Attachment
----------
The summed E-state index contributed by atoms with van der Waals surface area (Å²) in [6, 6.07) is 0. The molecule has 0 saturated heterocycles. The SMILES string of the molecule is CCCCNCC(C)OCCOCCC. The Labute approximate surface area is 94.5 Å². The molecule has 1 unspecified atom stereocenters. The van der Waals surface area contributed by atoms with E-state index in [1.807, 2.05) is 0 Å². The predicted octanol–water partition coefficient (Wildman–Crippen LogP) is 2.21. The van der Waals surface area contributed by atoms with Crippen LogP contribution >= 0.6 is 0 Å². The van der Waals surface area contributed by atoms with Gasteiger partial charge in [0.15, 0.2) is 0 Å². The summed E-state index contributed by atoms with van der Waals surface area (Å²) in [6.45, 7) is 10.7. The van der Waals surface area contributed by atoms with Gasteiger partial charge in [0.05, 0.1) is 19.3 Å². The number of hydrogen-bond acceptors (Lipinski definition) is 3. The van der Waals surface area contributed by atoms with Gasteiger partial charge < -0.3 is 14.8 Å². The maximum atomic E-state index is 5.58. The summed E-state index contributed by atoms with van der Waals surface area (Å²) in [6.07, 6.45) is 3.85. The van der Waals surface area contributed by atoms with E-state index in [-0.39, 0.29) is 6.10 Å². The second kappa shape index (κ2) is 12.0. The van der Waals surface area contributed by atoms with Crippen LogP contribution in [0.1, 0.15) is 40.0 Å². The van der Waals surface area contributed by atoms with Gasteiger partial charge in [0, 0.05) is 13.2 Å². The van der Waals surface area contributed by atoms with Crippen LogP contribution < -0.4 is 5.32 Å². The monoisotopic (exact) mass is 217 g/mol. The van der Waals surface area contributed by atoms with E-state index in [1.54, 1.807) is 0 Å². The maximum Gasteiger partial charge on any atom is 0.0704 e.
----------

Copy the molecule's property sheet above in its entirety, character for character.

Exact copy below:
The summed E-state index contributed by atoms with van der Waals surface area (Å²) in [6, 6.07) is 0. The molecule has 0 saturated heterocycles. The SMILES string of the molecule is CCCCNCC(C)OCCOCCC. The Labute approximate surface area is 94.5 Å². The molecule has 1 unspecified atom stereocenters. The van der Waals surface area contributed by atoms with E-state index in [1.807, 2.05) is 0 Å². The predicted octanol–water partition coefficient (Wildman–Crippen LogP) is 2.21. The van der Waals surface area contributed by atoms with Crippen LogP contribution >= 0.6 is 0 Å². The van der Waals surface area contributed by atoms with Gasteiger partial charge in [0.15, 0.2) is 0 Å². The summed E-state index contributed by atoms with van der Waals surface area (Å²) in [6.45, 7) is 10.7. The van der Waals surface area contributed by atoms with Gasteiger partial charge in [0.05, 0.1) is 19.3 Å². The number of hydrogen-bond acceptors (Lipinski definition) is 3. The van der Waals surface area contributed by atoms with Gasteiger partial charge < -0.3 is 14.8 Å². The maximum atomic E-state index is 5.58. The summed E-state index contributed by atoms with van der Waals surface area (Å²) in [6.07, 6.45) is 3.85. The van der Waals surface area contributed by atoms with E-state index in [-0.39, 0.29) is 6.10 Å². The second kappa shape index (κ2) is 12.0. The van der Waals surface area contributed by atoms with Crippen LogP contribution in [0.1, 0.15) is 40.0 Å². The van der Waals surface area contributed by atoms with Gasteiger partial charge in [0, 0.05) is 13.2 Å². The van der Waals surface area contributed by atoms with Crippen LogP contribution < -0.4 is 5.32 Å². The monoisotopic (exact) mass is 217 g/mol. The van der Waals surface area contributed by atoms with E-state index in [1.54, 1.807) is 0 Å². The maximum Gasteiger partial charge on any atom is 0.0704 e.